Thirty-five years ago I heard The Who’s rock anthem, My Generation, for the first time. It was 1977. I just finished the first grade. The line, “I hope I die before I get old”, made me laugh so hard I shot Nestle Quik chocolate milk through my nose. The singer, Roger Daltrey, was 32 at the time and I remember thinking, “he’s old!”. Earlier today, at age 41, I heard My Generation. When that line blared through my car speakers, I laughed so hard I spilled my diet dr. pepper and pulled a muscle in my back.
Accepting middle-age is a new situation for me. When I turned 40 almost two years ago, I handled it poorly. I made life for my wife and kids awkward and difficult. As a kid, people who in their forties seemed ancient.
I’m young for my age. While I’m carrying fifteen pounds I’d like not to with gray in my beard, and pains in places that I didn’t even know could hurt, I don’t look like dudes I knew who were 41 when I was younger. I have eight tattoos. My CD collection is more impressive than my teenage daughter’s, and I’ve adapted to the life of internet and social media with aplomb. I believe I’m more open-minded and self-aware than my parents.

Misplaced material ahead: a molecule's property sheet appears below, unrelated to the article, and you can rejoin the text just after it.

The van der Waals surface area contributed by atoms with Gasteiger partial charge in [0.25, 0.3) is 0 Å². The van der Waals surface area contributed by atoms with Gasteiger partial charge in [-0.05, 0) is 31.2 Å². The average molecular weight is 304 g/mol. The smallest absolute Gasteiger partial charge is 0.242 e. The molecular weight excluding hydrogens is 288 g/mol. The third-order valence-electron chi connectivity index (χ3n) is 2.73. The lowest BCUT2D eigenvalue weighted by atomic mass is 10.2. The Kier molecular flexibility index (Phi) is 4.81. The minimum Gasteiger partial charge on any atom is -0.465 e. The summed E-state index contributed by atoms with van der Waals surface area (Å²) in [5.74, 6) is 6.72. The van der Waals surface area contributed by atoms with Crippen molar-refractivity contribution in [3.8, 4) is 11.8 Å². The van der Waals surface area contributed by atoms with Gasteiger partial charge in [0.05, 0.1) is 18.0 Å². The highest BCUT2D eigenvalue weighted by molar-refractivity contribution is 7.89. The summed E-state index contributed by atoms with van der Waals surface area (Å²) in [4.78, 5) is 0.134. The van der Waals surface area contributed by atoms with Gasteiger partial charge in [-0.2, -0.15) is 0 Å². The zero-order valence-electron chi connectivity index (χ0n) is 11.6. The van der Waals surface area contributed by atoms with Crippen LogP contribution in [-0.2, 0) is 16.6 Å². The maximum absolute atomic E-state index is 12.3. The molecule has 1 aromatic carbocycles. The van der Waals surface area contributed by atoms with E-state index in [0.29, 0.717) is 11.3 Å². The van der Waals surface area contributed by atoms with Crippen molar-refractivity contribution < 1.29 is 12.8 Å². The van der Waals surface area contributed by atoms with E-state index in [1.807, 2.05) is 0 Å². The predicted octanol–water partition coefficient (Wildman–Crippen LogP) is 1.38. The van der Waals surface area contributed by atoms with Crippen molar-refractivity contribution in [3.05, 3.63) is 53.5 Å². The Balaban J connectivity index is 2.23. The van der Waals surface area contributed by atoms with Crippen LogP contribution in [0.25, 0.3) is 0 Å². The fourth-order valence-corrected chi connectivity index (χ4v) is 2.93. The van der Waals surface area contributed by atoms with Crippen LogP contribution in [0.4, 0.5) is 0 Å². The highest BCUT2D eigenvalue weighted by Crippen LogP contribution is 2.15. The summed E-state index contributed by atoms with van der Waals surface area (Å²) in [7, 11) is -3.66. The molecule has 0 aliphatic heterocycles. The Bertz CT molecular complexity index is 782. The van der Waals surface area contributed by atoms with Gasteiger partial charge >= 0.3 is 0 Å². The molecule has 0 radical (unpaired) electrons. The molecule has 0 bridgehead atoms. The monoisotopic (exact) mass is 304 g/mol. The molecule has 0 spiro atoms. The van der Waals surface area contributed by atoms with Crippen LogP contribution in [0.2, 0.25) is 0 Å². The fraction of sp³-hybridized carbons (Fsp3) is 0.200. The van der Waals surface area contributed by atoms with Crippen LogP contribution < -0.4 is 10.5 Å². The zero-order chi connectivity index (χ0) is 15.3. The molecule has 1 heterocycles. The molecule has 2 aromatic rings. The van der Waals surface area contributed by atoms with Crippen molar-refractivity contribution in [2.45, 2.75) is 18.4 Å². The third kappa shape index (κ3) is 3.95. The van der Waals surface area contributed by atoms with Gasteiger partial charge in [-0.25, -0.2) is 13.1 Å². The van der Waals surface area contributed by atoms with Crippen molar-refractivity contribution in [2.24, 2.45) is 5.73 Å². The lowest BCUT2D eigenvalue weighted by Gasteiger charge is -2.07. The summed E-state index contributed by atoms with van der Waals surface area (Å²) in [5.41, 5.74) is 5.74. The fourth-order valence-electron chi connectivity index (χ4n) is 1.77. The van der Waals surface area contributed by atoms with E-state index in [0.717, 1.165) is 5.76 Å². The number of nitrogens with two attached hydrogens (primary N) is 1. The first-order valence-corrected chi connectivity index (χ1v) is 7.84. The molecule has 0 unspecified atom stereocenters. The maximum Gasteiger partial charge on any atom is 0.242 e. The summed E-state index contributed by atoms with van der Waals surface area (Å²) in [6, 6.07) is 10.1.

Holding on to youthfulness is a foolish dream. In about ten days I’ll take a family vacation to Disney in Florida. I’m already dreading the long lines, sweltering weather, high prices, and what my back and feet will feel like when the sun goes down on each day. These are things a young man doesn’t care about.
The biggest issue I have with aging is how difficult it is it to maintain myself, physically. Going to the gym is a chore, a necessary evil, that is consistently shirked in lieu of father and husband duties. Roger Daltrey, wherever you are, I hope I don’t die so I can appreciate old.
I went personal for Trifecta Writing Challenge’s “New” word prompt –
and thus why I only wrote 333 words of my middle-age lot.
Here’s The Who, when they were young, on The Smothers Brothers Show. Crank it, before you get old.